Adam Smith Institute #mammon #wingnut adamsmith.org


A new report, Space Invaders: Property Rights on the Moon, from the Adam Smith Institute (ASI) argues that creating a clear system of property rights in space could turbocharge scientific discovery and give all of humanity a greater stake in space exploration.

The 1967 UN Outer Space Treaty (OST) [...] forbids 'national appropriation' and also, by effect, individual appropriation in space. [...]


Under the proposed system, individuals would compete against each other for plots of land on the moon (that have most likely been initially acquired by, or assigned to, particular nations). This competition would consist in paying ‘rent’ for such plots at a rate determined by supply and demand. Rent rebates could be given for improving the condition of land or providing for urgent human needs. [...]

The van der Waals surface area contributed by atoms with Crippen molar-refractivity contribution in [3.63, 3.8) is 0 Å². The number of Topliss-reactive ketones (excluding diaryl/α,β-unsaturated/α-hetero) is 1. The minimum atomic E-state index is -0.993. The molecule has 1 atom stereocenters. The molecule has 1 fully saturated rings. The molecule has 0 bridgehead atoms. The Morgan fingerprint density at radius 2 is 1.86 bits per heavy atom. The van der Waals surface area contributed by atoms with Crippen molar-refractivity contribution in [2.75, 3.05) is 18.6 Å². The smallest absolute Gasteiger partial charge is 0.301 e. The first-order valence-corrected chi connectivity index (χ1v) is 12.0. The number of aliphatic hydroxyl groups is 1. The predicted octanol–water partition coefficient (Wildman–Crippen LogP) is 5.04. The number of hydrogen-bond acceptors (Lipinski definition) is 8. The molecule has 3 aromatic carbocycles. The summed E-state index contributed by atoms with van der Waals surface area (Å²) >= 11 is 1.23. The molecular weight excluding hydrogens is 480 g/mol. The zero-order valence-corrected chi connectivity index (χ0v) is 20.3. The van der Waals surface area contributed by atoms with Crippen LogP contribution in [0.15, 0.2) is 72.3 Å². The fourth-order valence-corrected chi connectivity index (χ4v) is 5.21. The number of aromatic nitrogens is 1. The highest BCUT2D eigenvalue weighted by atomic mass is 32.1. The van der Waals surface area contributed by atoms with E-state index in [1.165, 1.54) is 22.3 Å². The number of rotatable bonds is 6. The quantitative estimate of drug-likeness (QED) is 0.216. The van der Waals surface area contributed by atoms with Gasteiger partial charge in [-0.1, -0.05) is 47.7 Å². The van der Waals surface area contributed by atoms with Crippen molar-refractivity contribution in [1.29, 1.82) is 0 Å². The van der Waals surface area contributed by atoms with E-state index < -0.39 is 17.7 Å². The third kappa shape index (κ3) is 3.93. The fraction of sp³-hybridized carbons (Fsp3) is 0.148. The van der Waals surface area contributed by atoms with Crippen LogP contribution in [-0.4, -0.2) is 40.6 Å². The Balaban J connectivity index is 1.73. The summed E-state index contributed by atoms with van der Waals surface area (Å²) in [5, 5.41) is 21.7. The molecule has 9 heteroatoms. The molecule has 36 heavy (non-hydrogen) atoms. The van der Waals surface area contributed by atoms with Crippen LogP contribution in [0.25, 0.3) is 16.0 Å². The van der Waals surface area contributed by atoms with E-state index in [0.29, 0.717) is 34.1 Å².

Rebecca Lowe, report author and former director of FREER, said:

“A clear, morally-justified, and efficient system for assigning and governing property rights in space would present vast benefits that go beyond financial rewards for people who would become owners. Such a system would incentivise responsible stewardship of space, as well as opportunities for new scientific discovery, democratised space exploration, and much more. The creation of such a system is long overdue [...]”

Daniel Pryor, Head of Research at the Adam Smith Institute, said:

“Property rights play a key role in boosting living standards, innovation and human dignity here on Earth. The same would be true if we applied this logic to space, which presents a unique opportunity to start afresh when designing effective rules of ownership. With more countries and companies competing in the space race than ever before, it’s vital for us to move past the outdated thinking of the 1960s and tackle the question of extraterrestrial property rights sooner rather than later.”